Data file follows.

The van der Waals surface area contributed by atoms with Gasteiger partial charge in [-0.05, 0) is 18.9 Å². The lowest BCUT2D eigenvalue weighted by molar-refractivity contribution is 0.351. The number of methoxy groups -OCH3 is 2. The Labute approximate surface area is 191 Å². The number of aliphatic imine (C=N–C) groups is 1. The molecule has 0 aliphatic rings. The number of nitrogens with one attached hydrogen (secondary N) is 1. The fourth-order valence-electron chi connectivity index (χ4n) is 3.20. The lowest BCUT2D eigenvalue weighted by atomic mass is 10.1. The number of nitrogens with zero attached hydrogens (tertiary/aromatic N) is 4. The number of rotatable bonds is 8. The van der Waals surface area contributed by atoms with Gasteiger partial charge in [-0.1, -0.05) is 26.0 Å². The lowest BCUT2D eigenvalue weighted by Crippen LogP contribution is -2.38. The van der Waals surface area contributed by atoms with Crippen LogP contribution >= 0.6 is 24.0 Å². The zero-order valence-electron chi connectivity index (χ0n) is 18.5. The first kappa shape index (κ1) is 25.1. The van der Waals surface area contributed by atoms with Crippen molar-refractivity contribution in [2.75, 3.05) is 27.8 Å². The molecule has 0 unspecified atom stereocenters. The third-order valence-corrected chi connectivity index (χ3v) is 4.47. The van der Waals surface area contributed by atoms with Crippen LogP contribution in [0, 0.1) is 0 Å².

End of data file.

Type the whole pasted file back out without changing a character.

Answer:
The van der Waals surface area contributed by atoms with Gasteiger partial charge in [-0.05, 0) is 18.9 Å². The lowest BCUT2D eigenvalue weighted by molar-refractivity contribution is 0.351. The number of methoxy groups -OCH3 is 2. The Labute approximate surface area is 191 Å². The number of aliphatic imine (C=N–C) groups is 1. The molecule has 0 aliphatic rings. The number of nitrogens with one attached hydrogen (secondary N) is 1. The fourth-order valence-electron chi connectivity index (χ4n) is 3.20. The lowest BCUT2D eigenvalue weighted by atomic mass is 10.1. The number of nitrogens with zero attached hydrogens (tertiary/aromatic N) is 4. The number of rotatable bonds is 8. The van der Waals surface area contributed by atoms with Gasteiger partial charge in [-0.1, -0.05) is 26.0 Å². The lowest BCUT2D eigenvalue weighted by Crippen LogP contribution is -2.38. The van der Waals surface area contributed by atoms with Crippen LogP contribution >= 0.6 is 24.0 Å². The zero-order valence-electron chi connectivity index (χ0n) is 18.5. The first kappa shape index (κ1) is 25.1. The van der Waals surface area contributed by atoms with Crippen molar-refractivity contribution in [2.75, 3.05) is 27.8 Å². The molecule has 0 unspecified atom stereocenters. The third-order valence-corrected chi connectivity index (χ3v) is 4.47. The van der Waals surface area contributed by atoms with Crippen LogP contribution in [0, 0.1) is 0 Å².